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Transfusion. 2011 Oct;51(10):2142-7. doi: 10.1111/j.1537-2995.2011.03144.x. Epub 2011 Apr 22.

Nucleotide deletion in RHCE*cE (907delC) is responsible for a D- - haplotype in Hispanics.

Author information

1
National Molecular Blood Group and Platelet Testing Laboratory and NRLBGS, National Reference Laboratory for Blood Group Serology, American Red Cross, Philadelphia, Pennsylvania, USA. cwesthoff@nybloodcenter.org

Abstract

BACKGROUND:

Lack of Cc and Ee expression is associated with either hybrid alleles in which regions of RHCE are replaced by RHD or nucleotide deletion(s) in RHCE. The former have been found as D- - phenotypes, and the latter as Rh(null) when accompanied by deletion of RHD. We investigated RH in eight samples, three presenting as D- -, whose c-E- red blood cell (RBC) typing was discordant with the RHCE genotype that predicted c+E+.

STUDY DESIGN AND METHODS:

Serologic and molecular testing was performed by standard methods. CASES AND RESULTS: RBCs from Patient 1 were D+C-E-c+e+(w) but DNA testing predicted E+. RBCs from Patients 2, 3, and 4 typed as D+C-E-c-e- but DNA testing predicted c+E+. All had alloantibodies strongly reactive with all RBCs tested except D- - and Rh(null). Patient 5 had anti-c and anti-E but DNA testing predicted she was c+E+. RBCs from three donors typed D+C+E-c-e+ with DNA testing predicting c+E+. All had RHCE*cE with deletion of nucleotide 907C in Exon 6 predicted to cause a premature stop codon at Amino Acid 303 (Leu303Stop). HphI polymerase chain reaction-restriction fragment length polymorphism was used to confirm the deletion and to screen 100 Hispanic, 100 Caucasian, and 100 African American donor samples. One additional example was found.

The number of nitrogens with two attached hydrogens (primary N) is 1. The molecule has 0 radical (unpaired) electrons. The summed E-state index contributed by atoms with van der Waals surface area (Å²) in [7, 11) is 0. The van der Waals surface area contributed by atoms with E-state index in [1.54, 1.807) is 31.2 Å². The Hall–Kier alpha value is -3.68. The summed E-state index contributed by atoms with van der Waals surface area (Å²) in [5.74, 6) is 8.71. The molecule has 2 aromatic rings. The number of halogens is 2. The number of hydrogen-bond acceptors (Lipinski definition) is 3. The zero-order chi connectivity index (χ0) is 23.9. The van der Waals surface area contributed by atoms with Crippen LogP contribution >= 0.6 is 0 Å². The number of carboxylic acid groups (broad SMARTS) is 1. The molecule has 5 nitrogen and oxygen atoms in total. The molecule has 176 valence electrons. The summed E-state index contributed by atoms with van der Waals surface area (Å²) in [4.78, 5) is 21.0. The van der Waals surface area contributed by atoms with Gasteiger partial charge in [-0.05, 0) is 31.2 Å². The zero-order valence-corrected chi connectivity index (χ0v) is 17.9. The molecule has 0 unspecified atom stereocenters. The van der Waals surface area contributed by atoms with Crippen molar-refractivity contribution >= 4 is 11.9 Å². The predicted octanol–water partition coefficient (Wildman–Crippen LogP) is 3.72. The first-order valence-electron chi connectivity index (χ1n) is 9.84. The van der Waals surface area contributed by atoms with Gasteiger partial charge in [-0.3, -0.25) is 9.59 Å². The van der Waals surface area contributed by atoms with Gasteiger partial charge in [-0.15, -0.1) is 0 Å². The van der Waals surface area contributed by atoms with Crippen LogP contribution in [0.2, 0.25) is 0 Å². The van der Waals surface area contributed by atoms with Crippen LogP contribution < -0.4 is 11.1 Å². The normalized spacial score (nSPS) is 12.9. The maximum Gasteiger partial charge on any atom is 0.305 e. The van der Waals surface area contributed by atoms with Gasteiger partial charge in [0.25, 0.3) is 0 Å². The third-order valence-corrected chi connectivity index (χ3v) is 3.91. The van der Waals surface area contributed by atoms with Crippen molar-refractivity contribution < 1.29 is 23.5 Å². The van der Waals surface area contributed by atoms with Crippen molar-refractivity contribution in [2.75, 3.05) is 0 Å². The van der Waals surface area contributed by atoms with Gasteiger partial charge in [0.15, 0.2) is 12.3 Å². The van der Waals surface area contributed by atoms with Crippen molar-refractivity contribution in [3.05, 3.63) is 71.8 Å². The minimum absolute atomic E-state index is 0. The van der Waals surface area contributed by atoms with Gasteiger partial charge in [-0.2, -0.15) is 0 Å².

CONCLUSIONS:

A novel allele, RHCE*cE 907delC (ISBT provisional designation RHCE*03N.02), silences c and E and in the homozygous state resulted in a D- - phenotype and production of anti-Rh17. All eight probands were Hispanic. The allele is associated with discrepant molecular typing, with an approximate frequency of 0.005 in Hispanics.

[Indexed for MEDLINE]

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